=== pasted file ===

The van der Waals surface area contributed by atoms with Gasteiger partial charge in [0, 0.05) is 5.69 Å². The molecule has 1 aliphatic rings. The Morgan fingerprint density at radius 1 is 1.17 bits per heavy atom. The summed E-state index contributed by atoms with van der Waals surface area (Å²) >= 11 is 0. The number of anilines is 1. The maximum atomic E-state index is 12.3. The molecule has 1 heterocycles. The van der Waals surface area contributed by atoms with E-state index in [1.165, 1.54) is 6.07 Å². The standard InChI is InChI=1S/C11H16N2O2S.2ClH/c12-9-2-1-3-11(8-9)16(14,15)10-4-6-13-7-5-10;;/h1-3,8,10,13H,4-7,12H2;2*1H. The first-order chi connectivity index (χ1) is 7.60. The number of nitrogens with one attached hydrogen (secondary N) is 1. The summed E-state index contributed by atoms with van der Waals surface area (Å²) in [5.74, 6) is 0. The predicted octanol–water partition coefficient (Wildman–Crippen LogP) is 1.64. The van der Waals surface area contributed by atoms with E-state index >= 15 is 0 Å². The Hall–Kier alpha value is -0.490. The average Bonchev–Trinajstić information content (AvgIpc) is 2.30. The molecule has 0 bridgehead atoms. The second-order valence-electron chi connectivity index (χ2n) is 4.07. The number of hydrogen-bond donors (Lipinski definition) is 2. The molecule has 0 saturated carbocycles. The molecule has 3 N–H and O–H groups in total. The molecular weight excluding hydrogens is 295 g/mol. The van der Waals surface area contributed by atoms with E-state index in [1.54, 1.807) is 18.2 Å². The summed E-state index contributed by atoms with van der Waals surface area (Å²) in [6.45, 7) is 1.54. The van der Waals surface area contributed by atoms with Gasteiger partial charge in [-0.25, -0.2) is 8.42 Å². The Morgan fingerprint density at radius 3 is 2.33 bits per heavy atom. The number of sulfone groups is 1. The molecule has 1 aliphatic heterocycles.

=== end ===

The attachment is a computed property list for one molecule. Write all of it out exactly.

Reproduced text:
The van der Waals surface area contributed by atoms with Gasteiger partial charge in [0, 0.05) is 5.69 Å². The molecule has 1 aliphatic rings. The Morgan fingerprint density at radius 1 is 1.17 bits per heavy atom. The summed E-state index contributed by atoms with van der Waals surface area (Å²) >= 11 is 0. The number of anilines is 1. The maximum atomic E-state index is 12.3. The molecule has 1 heterocycles. The van der Waals surface area contributed by atoms with E-state index in [1.165, 1.54) is 6.07 Å². The standard InChI is InChI=1S/C11H16N2O2S.2ClH/c12-9-2-1-3-11(8-9)16(14,15)10-4-6-13-7-5-10;;/h1-3,8,10,13H,4-7,12H2;2*1H. The first-order chi connectivity index (χ1) is 7.60. The number of nitrogens with one attached hydrogen (secondary N) is 1. The summed E-state index contributed by atoms with van der Waals surface area (Å²) in [5.74, 6) is 0. The predicted octanol–water partition coefficient (Wildman–Crippen LogP) is 1.64. The van der Waals surface area contributed by atoms with E-state index >= 15 is 0 Å². The Hall–Kier alpha value is -0.490. The average Bonchev–Trinajstić information content (AvgIpc) is 2.30. The molecule has 0 bridgehead atoms. The second-order valence-electron chi connectivity index (χ2n) is 4.07. The number of hydrogen-bond donors (Lipinski definition) is 2. The molecule has 0 saturated carbocycles. The molecule has 3 N–H and O–H groups in total. The molecular weight excluding hydrogens is 295 g/mol. The van der Waals surface area contributed by atoms with E-state index in [1.54, 1.807) is 18.2 Å². The summed E-state index contributed by atoms with van der Waals surface area (Å²) in [6.45, 7) is 1.54. The van der Waals surface area contributed by atoms with Gasteiger partial charge in [-0.25, -0.2) is 8.42 Å². The Morgan fingerprint density at radius 3 is 2.33 bits per heavy atom. The number of sulfone groups is 1. The molecule has 1 aliphatic heterocycles.